How information is represented (or misrepresented) to the public
Much of the Keystone XL debate has focused around two issues - the economic importance of the pipeline and the negative environmental impact. These issues have tended to polarize opinions on the pipeline, grouping people into "jobs > environment" and "environment > jobs" camps. In the U.S. Congress, it has also become a Republican/Democratic issue, as House Republicans have sought to demand a faster review of the proposal by the U.S. State Department than desired by the Obama administration. This polarization and politicization have been reflected in - and likely caused by - portrayals of the pipeline project and its supporters and opponents in the popular media. What is the media's role in the pipeline debate? What aspects (political, logistical, economic, and scientific) of the pipeline are most and least reported? How might widely reported statements from supporters or opponents, such as that the pipeline would be "game over for climate"viii or that we should be "armed with naivete"ix affect the public view of the project, and its ultimate success or failure? Finally, to what extent are scientific studies applicable to the project reported to the public - and what role should or do they play?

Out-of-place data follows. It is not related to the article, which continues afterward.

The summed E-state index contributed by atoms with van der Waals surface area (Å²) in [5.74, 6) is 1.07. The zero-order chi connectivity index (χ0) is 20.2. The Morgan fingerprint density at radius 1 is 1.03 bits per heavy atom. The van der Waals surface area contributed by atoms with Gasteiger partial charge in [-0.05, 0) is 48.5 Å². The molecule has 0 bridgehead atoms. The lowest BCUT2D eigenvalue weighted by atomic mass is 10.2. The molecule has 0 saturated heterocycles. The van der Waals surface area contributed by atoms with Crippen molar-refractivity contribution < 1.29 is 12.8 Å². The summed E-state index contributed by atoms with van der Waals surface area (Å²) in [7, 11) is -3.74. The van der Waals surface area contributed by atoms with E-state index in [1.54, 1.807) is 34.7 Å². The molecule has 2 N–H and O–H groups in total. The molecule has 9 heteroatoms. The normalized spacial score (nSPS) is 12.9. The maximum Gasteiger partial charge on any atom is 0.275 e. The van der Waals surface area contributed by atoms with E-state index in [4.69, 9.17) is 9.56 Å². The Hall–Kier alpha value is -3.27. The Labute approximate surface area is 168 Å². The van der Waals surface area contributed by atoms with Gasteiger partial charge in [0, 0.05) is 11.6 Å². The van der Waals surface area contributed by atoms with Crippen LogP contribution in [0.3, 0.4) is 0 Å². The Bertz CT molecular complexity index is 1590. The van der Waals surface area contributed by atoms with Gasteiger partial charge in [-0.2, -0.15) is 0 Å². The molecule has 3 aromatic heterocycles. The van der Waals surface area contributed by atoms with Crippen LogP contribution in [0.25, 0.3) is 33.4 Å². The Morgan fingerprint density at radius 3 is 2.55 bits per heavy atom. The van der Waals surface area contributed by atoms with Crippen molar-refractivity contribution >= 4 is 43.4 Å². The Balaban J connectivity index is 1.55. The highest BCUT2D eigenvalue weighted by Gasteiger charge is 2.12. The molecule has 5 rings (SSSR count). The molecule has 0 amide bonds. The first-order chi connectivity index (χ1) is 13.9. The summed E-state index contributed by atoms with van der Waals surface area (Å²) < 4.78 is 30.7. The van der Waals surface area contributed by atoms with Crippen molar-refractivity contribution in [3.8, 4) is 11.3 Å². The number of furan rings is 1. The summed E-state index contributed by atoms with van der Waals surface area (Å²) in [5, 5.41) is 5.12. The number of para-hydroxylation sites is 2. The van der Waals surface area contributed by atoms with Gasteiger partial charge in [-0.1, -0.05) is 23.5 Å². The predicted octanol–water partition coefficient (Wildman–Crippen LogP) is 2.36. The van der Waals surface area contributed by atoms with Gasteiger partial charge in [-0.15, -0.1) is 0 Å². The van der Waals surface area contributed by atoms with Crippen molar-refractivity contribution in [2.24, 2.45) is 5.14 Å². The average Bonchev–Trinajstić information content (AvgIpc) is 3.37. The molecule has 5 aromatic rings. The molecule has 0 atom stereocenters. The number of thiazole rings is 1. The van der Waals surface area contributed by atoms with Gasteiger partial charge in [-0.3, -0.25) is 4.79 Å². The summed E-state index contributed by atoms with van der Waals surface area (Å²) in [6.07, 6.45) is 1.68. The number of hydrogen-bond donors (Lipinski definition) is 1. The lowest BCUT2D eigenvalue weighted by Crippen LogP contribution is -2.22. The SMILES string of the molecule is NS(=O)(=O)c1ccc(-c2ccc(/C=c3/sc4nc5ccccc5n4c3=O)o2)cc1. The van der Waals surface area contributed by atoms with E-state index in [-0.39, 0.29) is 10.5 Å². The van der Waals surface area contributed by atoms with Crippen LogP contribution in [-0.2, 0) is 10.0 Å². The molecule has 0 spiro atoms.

A Few Questions from These Core Areas to Start Discussion
- How will the pipeline influence greenhouse gas emission production rates?
- Are leaks inevitable?
- Is a direct path through the Ogallala the only way?
- How is job creation determined, and what do the numbers really mean?
- What is the corporate perspective on the need for this extension?
- What are the opportunities/obstacles?
- How will domestic/international oil prices be affected?
- Shiell L., and S. Loney. 2007. Global Warming Damages and Canada's Oil Sands. Canadian Public Policy / Analyse de Politiques 33(4): 419-440.
- CRS Report
- The Value of the Canadian Oil Sands (...to the United States)
- Perryman Group Study
- GLI Report
- Canadian Association of Petroleum Producers (CAPP), Crude Oil: Forecast, Markets, and Pipelines, June 2010, p. 2.
- EnSys Energy & Systems, Inc., Keystone XL Assessment: Final Report, Prepared for the U.S. Department of Energy, Office of Policy & International Affairs, December 23, 2010, p. 118.
- James Hansen
- Bill McKibben